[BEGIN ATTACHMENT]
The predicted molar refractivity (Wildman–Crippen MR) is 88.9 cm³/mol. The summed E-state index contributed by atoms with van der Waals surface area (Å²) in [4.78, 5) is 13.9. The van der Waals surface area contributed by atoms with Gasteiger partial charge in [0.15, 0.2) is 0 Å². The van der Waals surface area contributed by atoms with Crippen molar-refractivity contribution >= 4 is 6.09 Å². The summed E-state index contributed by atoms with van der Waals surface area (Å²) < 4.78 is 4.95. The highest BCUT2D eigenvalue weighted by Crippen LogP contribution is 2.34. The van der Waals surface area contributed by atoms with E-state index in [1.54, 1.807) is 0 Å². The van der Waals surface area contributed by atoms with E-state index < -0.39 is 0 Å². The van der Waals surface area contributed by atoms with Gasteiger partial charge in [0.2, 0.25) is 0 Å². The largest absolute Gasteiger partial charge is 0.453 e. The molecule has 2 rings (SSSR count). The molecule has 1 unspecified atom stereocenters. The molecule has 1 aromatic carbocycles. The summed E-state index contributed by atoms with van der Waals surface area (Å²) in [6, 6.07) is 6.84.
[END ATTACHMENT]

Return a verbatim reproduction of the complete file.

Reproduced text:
The predicted molar refractivity (Wildman–Crippen MR) is 88.9 cm³/mol. The summed E-state index contributed by atoms with van der Waals surface area (Å²) in [4.78, 5) is 13.9. The van der Waals surface area contributed by atoms with Gasteiger partial charge in [0.15, 0.2) is 0 Å². The van der Waals surface area contributed by atoms with Crippen molar-refractivity contribution >= 4 is 6.09 Å². The summed E-state index contributed by atoms with van der Waals surface area (Å²) < 4.78 is 4.95. The highest BCUT2D eigenvalue weighted by Crippen LogP contribution is 2.34. The van der Waals surface area contributed by atoms with E-state index in [1.54, 1.807) is 0 Å². The van der Waals surface area contributed by atoms with E-state index < -0.39 is 0 Å². The van der Waals surface area contributed by atoms with Gasteiger partial charge in [0.2, 0.25) is 0 Å². The largest absolute Gasteiger partial charge is 0.453 e. The molecule has 2 rings (SSSR count). The molecule has 1 unspecified atom stereocenters. The molecule has 1 aromatic carbocycles. The summed E-state index contributed by atoms with van der Waals surface area (Å²) in [6, 6.07) is 6.84.